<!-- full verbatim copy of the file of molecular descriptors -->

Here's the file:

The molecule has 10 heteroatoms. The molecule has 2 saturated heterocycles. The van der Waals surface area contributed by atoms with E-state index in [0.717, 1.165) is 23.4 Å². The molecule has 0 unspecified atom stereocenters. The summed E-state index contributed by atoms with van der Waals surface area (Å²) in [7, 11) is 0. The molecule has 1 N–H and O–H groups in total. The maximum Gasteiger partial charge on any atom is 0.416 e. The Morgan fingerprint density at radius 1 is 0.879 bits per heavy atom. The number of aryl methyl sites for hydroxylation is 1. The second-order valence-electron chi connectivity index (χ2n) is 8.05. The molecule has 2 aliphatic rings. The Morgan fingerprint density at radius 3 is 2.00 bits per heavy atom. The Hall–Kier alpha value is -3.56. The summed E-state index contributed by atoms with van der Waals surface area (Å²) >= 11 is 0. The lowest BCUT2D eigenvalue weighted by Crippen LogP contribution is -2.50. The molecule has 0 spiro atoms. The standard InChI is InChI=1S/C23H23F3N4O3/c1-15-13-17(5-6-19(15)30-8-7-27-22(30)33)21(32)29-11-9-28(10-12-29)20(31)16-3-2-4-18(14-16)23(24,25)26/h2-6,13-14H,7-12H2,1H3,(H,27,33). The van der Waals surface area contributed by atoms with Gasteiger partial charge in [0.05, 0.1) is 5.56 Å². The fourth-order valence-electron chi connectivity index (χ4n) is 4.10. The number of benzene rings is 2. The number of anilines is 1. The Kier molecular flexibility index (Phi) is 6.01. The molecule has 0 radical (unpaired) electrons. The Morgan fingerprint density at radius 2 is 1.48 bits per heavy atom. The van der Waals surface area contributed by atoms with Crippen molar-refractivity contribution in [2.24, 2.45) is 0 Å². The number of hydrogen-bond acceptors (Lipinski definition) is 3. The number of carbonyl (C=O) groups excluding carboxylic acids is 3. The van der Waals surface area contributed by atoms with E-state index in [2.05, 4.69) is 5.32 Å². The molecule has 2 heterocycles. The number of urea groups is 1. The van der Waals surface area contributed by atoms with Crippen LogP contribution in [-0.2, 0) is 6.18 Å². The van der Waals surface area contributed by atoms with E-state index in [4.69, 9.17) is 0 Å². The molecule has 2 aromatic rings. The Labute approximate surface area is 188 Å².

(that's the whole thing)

The molecule has 10 heteroatoms. The molecule has 2 saturated heterocycles. The van der Waals surface area contributed by atoms with E-state index in [0.717, 1.165) is 23.4 Å². The molecule has 0 unspecified atom stereocenters. The summed E-state index contributed by atoms with van der Waals surface area (Å²) in [7, 11) is 0. The molecule has 1 N–H and O–H groups in total. The maximum Gasteiger partial charge on any atom is 0.416 e. The Morgan fingerprint density at radius 1 is 0.879 bits per heavy atom. The number of aryl methyl sites for hydroxylation is 1. The second-order valence-electron chi connectivity index (χ2n) is 8.05. The molecule has 2 aliphatic rings. The Morgan fingerprint density at radius 3 is 2.00 bits per heavy atom. The Hall–Kier alpha value is -3.56. The summed E-state index contributed by atoms with van der Waals surface area (Å²) >= 11 is 0. The lowest BCUT2D eigenvalue weighted by Crippen LogP contribution is -2.50. The molecule has 0 spiro atoms. The standard InChI is InChI=1S/C23H23F3N4O3/c1-15-13-17(5-6-19(15)30-8-7-27-22(30)33)21(32)29-11-9-28(10-12-29)20(31)16-3-2-4-18(14-16)23(24,25)26/h2-6,13-14H,7-12H2,1H3,(H,27,33). The van der Waals surface area contributed by atoms with Gasteiger partial charge in [0.05, 0.1) is 5.56 Å². The fourth-order valence-electron chi connectivity index (χ4n) is 4.10. The number of benzene rings is 2. The number of anilines is 1. The Kier molecular flexibility index (Phi) is 6.01. The molecule has 0 radical (unpaired) electrons. The Morgan fingerprint density at radius 2 is 1.48 bits per heavy atom. The van der Waals surface area contributed by atoms with Crippen molar-refractivity contribution in [2.24, 2.45) is 0 Å². The number of hydrogen-bond acceptors (Lipinski definition) is 3. The number of carbonyl (C=O) groups excluding carboxylic acids is 3. The van der Waals surface area contributed by atoms with E-state index in [2.05, 4.69) is 5.32 Å². The molecule has 2 heterocycles. The number of urea groups is 1. The van der Waals surface area contributed by atoms with Crippen LogP contribution in [-0.2, 0) is 6.18 Å². The van der Waals surface area contributed by atoms with E-state index in [4.69, 9.17) is 0 Å². The molecule has 2 aromatic rings. The Labute approximate surface area is 188 Å².